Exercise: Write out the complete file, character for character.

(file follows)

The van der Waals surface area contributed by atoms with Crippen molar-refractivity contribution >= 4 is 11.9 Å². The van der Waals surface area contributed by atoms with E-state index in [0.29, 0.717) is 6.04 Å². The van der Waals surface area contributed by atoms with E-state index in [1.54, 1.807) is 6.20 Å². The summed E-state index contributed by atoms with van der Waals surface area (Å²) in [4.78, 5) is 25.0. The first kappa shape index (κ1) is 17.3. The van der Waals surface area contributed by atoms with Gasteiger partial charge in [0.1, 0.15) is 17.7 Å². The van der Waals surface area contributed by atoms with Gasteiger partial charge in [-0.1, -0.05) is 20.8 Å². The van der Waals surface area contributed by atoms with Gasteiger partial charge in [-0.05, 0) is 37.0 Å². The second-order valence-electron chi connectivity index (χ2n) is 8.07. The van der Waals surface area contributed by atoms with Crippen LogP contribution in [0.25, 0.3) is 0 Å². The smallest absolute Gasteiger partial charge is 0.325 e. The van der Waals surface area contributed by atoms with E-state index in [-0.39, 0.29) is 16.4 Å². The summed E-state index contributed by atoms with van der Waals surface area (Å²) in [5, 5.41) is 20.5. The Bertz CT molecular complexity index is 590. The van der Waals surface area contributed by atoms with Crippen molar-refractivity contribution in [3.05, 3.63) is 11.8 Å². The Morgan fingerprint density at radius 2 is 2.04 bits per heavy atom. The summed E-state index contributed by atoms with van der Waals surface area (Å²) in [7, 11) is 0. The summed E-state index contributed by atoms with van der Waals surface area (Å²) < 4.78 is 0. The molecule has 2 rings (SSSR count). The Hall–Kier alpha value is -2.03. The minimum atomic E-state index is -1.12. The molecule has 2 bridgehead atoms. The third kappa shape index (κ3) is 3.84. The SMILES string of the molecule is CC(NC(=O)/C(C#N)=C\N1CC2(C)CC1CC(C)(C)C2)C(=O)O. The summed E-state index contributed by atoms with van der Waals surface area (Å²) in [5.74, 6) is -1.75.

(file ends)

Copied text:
The van der Waals surface area contributed by atoms with Crippen molar-refractivity contribution >= 4 is 11.9 Å². The van der Waals surface area contributed by atoms with E-state index in [0.29, 0.717) is 6.04 Å². The van der Waals surface area contributed by atoms with E-state index in [1.54, 1.807) is 6.20 Å². The summed E-state index contributed by atoms with van der Waals surface area (Å²) in [4.78, 5) is 25.0. The first kappa shape index (κ1) is 17.3. The van der Waals surface area contributed by atoms with Gasteiger partial charge in [0.1, 0.15) is 17.7 Å². The van der Waals surface area contributed by atoms with Gasteiger partial charge in [-0.1, -0.05) is 20.8 Å². The van der Waals surface area contributed by atoms with Gasteiger partial charge in [-0.05, 0) is 37.0 Å². The second-order valence-electron chi connectivity index (χ2n) is 8.07. The van der Waals surface area contributed by atoms with Crippen LogP contribution in [0.25, 0.3) is 0 Å². The smallest absolute Gasteiger partial charge is 0.325 e. The van der Waals surface area contributed by atoms with E-state index in [-0.39, 0.29) is 16.4 Å². The summed E-state index contributed by atoms with van der Waals surface area (Å²) in [5, 5.41) is 20.5. The Bertz CT molecular complexity index is 590. The van der Waals surface area contributed by atoms with Crippen molar-refractivity contribution in [3.05, 3.63) is 11.8 Å². The Morgan fingerprint density at radius 2 is 2.04 bits per heavy atom. The summed E-state index contributed by atoms with van der Waals surface area (Å²) in [7, 11) is 0. The summed E-state index contributed by atoms with van der Waals surface area (Å²) < 4.78 is 0. The molecule has 2 rings (SSSR count). The Hall–Kier alpha value is -2.03. The minimum atomic E-state index is -1.12. The molecule has 2 bridgehead atoms. The third kappa shape index (κ3) is 3.84. The SMILES string of the molecule is CC(NC(=O)/C(C#N)=C\N1CC2(C)CC1CC(C)(C)C2)C(=O)O. The summed E-state index contributed by atoms with van der Waals surface area (Å²) in [5.74, 6) is -1.75.